Although the V90 is an entry-level machine, it’s decidedly not a toy. The way it functions is complicated — a platform carries the tool holder; a larger gantry moves the tool back and forth; the frame positions the gantry; and it’s all driven by a motor turning the screw interposed between two shafts. Indeed, this three-axis Cartesian robot is probably the most complex machine I’ve ever built, and I had expected it to be correspondingly difficult to assemble; however, quite the contrary — it’s easier than many common bike repairs. A thriving community actively updates the online build guide, and all the materials were very helpful during my own build.

Project Steps

Clean the rails

The bearings in your V90 are made of Oilite, a microporous metal vacuum-impregnated with lubricant. The centerless ground shafts (“rails”) in your kit ship with a waxy, protective coating, that must be removed before they are installed in these bearings, otherwise the waxy material will clog the oilite pores and ruin the bearings. Do not install the shafts in the bearings without cleaning them first!

Moisten a soft cloth with acetone and wipe down the shafts until the surface no longer feels waxy.

Be sure to clean all four rails. There are two smaller, 0.625″ diameter rails for the short horizontal axis, and two larger 0.750″ diameter rails for the long horizontal axis.

Insert the rails into the bearings

Insert each of the longer, 0.750″ diameter shafts into one of the two gantry slides, as shown.

Insert both of the shorter, 0.625″ diameter shafts into the Z-axis assembly.

Assemble the gantry

Mount two of the smaller white, cup-shaped rail end bushings to each of the two gantry uprights, as shown, by inserting the threaded bolts on the bushings into the corresponding holes in the uprights. Secure each with a single nut, just finger-tight, for now.

Slip the rail end bushings over the ends of the two gantry rails.

Install gantry tension rods

Slip the four shorter lengths of threaded rod (“tension rods”) into the four holes in each of the uprights, as shown.

The back (silver) and bottom (black) gantry frame members each have two grooves to receive the tension rods. Slip both frame members in place over the rods, as shown.

Install and tighten gantry bolts

Add a flat washer and a hex nut over each exposed end of each tension rod. Tighten the nuts down finger tight.

Set the gantry upright on the bench, as shown, and tighten each tension rod, with a wrench on each end. Do not overtighten! One turn past finger-tight is plenty.

Adjust the tension on the rods as necessary to square up the gantry. A good test for squareness is that the Z-axis assembly slides smoothly on the rails, without binding.

Install upper lead screw

Choose the side of the gantry on which you want to mount the short-horizontal-axis stepper motor. Both sides have motor mounting holes, and the choice is only one of convenience. Think about clearances and cable pathways in the place you’re eventually going to be using the robot.

Insert the end of the smaller lead screw without the brass coupling through the hole in the gantry upright on which you plan to mount the motor.

Once the tip of the lead screw is between the gantry uprights, slip a bearing assembly, a nylon washer, and a shaft collar onto it, in that order. Note the correct orientation of the bearing assembly, with the narrower end closest to the gantry upright.

Carefully thread the lead screw through the anti-backlash nut in the Z-axis assembly. The anti-backlash nut ships with a small cardboard tube inside it, which will be pushed out as you thread in the lead screw.

NOTE: Do not attempt to remove the cardboard tube in any other way. Likewise, do not remove the lead screw from the anti-backlash nut once it is threaded through. Without either the tube or the lead screw in place inside the anti-backlash nut, it will fall apart, and can be quite tricky to get back together. See this document for more info.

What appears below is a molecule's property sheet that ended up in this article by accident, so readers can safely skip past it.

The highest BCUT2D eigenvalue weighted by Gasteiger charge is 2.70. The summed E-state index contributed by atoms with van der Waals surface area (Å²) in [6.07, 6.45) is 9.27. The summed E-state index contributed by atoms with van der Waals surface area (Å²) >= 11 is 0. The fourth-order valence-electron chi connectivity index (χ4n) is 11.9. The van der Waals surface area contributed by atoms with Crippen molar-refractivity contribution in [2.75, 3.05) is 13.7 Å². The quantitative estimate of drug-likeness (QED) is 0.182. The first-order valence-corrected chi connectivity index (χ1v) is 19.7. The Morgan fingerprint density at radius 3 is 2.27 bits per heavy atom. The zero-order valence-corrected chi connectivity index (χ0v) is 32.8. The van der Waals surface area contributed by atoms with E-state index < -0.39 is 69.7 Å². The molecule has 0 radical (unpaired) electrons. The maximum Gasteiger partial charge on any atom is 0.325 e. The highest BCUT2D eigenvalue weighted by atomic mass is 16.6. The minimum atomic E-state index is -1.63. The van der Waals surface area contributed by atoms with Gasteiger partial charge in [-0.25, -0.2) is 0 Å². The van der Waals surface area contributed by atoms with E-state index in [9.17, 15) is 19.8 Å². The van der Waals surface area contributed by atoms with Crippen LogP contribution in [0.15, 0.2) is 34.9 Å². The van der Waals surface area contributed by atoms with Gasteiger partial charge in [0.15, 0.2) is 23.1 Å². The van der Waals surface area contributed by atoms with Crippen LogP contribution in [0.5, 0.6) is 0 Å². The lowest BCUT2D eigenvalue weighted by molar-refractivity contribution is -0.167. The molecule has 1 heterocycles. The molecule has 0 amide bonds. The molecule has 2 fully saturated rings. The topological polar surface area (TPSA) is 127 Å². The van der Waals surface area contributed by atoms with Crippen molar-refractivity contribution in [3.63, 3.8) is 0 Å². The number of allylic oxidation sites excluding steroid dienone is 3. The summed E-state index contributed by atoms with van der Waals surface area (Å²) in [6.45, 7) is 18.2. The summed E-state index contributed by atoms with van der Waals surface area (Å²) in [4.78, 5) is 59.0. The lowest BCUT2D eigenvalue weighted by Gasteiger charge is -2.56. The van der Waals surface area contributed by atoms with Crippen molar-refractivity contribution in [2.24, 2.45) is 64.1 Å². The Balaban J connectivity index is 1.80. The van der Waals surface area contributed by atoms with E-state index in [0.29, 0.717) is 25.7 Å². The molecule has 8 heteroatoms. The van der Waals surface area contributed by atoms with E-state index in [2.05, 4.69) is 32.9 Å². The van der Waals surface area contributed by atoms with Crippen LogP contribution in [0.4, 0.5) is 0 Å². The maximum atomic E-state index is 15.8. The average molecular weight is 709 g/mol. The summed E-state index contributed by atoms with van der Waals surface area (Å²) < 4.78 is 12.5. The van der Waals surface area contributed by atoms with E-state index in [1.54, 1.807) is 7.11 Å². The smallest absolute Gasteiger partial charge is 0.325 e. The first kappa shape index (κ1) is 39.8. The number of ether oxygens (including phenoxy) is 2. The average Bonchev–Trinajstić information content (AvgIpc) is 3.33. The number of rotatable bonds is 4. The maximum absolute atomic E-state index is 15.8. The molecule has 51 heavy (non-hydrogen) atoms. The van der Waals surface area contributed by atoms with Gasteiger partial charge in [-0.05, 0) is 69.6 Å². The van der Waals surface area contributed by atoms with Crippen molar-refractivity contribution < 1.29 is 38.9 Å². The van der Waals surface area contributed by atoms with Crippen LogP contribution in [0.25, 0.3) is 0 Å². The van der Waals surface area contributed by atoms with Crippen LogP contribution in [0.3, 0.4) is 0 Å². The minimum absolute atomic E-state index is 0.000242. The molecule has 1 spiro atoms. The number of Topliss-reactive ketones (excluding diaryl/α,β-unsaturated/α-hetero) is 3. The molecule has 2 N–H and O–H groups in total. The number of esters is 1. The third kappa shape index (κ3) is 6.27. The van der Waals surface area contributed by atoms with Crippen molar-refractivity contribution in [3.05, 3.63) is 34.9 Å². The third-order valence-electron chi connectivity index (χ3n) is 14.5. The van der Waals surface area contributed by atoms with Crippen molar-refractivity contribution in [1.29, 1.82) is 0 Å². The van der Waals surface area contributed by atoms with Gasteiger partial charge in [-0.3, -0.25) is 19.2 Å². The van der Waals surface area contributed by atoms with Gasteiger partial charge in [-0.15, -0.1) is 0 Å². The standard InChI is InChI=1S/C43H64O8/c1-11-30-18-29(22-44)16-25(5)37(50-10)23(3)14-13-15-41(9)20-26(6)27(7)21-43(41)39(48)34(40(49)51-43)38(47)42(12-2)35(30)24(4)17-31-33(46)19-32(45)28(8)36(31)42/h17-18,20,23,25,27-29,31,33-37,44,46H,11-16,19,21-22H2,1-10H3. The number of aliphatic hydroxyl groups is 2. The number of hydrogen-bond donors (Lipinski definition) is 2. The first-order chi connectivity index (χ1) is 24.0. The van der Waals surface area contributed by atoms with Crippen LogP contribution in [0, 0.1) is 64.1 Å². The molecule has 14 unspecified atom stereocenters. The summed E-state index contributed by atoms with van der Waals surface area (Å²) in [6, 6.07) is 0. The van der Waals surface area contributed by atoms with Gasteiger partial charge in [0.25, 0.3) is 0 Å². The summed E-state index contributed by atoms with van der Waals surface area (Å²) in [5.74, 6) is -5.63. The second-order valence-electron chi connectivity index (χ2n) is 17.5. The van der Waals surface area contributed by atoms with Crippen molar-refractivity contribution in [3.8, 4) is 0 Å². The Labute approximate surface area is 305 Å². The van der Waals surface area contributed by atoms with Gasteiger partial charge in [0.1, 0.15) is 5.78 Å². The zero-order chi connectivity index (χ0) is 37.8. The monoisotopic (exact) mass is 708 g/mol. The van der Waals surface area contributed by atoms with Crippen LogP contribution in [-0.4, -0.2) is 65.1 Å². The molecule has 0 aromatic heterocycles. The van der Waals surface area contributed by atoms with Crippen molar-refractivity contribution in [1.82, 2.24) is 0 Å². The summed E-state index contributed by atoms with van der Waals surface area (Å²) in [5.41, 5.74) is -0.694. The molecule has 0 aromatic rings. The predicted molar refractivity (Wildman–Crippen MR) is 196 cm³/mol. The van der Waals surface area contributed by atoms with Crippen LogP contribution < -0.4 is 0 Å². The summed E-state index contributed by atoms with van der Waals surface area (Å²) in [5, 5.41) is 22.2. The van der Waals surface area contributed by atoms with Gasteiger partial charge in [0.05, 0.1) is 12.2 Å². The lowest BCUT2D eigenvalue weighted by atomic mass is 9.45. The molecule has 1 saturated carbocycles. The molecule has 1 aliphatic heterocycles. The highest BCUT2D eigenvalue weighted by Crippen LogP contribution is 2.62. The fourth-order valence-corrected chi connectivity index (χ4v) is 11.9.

Once the lead screw is through the anti-backlash nut, slip a shaft collar, a nylon washer, and the other bearing assembly onto its exposed end. Push the lead screw in, sliding the Z-axis assembly with it, until the bearing assembly is secure in the far gantry upright.

Adjust the lead screw such that about 3/4″ of the brass coupling is exposed outside the gantry. Position the shaft collars close up against the washers and bearings at each end of the lead screw, and use a 7/64″ Allen wrench to tighten them down.

Install lower drive nut

The lower drive nut is a second anti-backlash nut that comes pre-installed in a bracket with two mounting holes, like the blue one shown here. To install it, you will need two machine screws, six flat washers, and two matching hex nuts.

Pass the two machine screws through the mounting holes in the gantry floor, from the top down.

Slip two flat washers over each exposed screw end. These serve as spacers between the gantry floor and the lower drive nut assembly, and can be removed (or supplemented) later, if necessary, to adjust its height.

Slip the lower drive nut assembly over the exposed screw ends and doubled flat washers.

Add an additional flat washer, and a hex nut, to each exposed screw end. Tighten the hex nuts to secure the lower drive nut assembly. As always, be careful not to overtighten.

Install large rail end bushings

NOTE: My V90 arrived with the table support bars pre-installed on the base ends. If yours did not, don’t fret: it isn’t complicated. Refer to the Probotix assembly guide for details.

Each base end gets two of the larger, white, cup-shaped rail-end bushings. The white “cups” go on the same side of the base ends as the circular grooves.

Secure each rail-end bushing with a flat washer and a hex nut on the ungrooved side of each base end. Tighten the nuts down one turn past finger-tight.

Assemble the base

At least one, and possibly both, of the base ends in your V90 kit will have four small motor mounting holes, arranged in a square, in the center. If you have a base-end without motor mounting holes, start with it. If both your base ends have motor mounting holes, it doesn’t matter which you start with.

Use magazines, phonebooks, rags, or other padding to cushion one base end flat against your work surface, with the grooves and rail-end bushings facing up. Try to get it level, and make sure it doesn’t rock too easily on the bolt heads.